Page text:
By Sharon Bob
Former Vice President Biden is Elected 46th President
On January 20, 2021, President Joe Biden will be sworn in as the 46th President and Kamala Harris will be sworn in as Vice President.
The election was bad news for pollsters, pundits, and the media and despite spending record amounts of money on campaigns and running against a President with low approval ratings, the Democrats significantly underperformed their predicted results. There was no “blue wave,” and Biden was forecasted to win the Presidency more convincingly. Nevertheless, the Senate Democrats now hold the majority of 50-50 now that Vice-President-Elect Kamala Harris has been sworn into office and is able to cast the tie breaker vote. House Democrats experienced a net loss of seats, an outcome no one predicted. Democrats won 222 seats to Republican’s 213. Democrats flipped three seats and Republicans flipped fourteen seats, including one held by a Libertarian. Nevertheless, the Democrats control the House, the Senate and the Presidency.
What Does a Democratic Control of Congress Mean in the 117th Congress?
On January 6, 2021, the Democrats won control of the Senate when Rev. Raphael Warnock defeated Senator Kelly Loeffler and Jon Ossoff defeated Senator David Perdue, in dual runoff races that were unresolved from the November election. Democrats and Republicans will both have 50 seats in a 100-seat body. Once President-Elect Joe Biden and Vice President-Elect Kamala Harris were sworn into office, Vice President Harris has the ability to cast a vote to break any 50-50 tie. Her role as the tiebreaker and the authority to recognize who speaks on the Senate floor will afford the Democrats control of the Senate, albeit minimum control.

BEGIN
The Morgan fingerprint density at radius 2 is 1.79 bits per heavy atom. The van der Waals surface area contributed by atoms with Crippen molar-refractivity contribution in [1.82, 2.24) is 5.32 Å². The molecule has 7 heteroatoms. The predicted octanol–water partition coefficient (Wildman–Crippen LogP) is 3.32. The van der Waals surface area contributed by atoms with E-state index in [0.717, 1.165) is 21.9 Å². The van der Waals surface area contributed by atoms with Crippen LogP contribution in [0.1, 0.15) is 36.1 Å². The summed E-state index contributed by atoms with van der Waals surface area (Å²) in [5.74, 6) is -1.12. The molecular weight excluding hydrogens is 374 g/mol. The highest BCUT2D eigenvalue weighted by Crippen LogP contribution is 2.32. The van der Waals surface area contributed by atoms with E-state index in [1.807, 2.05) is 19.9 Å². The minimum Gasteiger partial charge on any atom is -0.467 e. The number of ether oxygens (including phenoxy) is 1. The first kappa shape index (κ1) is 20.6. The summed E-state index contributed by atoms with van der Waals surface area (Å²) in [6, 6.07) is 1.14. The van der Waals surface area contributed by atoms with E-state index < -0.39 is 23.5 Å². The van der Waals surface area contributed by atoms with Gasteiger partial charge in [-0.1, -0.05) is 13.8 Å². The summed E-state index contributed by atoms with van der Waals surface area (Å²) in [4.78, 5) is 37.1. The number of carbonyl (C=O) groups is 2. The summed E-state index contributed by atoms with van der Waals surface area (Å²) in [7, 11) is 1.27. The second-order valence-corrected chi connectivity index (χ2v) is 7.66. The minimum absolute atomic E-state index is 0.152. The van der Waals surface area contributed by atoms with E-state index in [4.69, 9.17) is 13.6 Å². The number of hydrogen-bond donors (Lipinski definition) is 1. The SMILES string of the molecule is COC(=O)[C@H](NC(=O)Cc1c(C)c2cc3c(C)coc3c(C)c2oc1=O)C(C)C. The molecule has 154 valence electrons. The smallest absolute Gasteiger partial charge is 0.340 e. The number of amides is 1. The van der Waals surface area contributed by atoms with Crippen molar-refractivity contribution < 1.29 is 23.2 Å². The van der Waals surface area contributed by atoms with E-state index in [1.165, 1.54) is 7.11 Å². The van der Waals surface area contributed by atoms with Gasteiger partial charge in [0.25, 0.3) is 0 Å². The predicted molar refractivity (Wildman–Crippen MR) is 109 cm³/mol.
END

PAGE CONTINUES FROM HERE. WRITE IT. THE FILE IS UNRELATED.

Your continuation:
House Democrats experienced a net loss of seats: Democrats won 222 seats to Republican’s 213. A majority vote in the House requires 218 votes to pass a bill. The margin is slim and assumes that the Democrats will be united on any bill that is up for a vote. The leaders on the House Education and Labor Committee will remain Congressman Bobby Scott (D-VA) as Chairman and Congresswoman Virginia Foxx (R-NC) as Ranking Member.
Since Democrats will be recognized as the majority party in the Senate, Senator Chuck Schumer (D-NY) is now the Senate Majority Leader and Senator Mitch McConnell (R-KY) is the Minority Leader. The Committees will be chaired by Democrats, and top Republican Committee Senators will assume Ranking Member positions on Committees. Senator Patty Murray (D-WA) will be the Chair of the Senate Health, Education, Labor, and Pensions (HELP) Committee. Senator Murray has long been a proponent of college affordability and is extremely opposed to the Title IX regulations that were published in 2019. The retirement of former Senator Lamar Alexander (R-TN) means that the HELP Committee would have a new top Republican Ranking Member.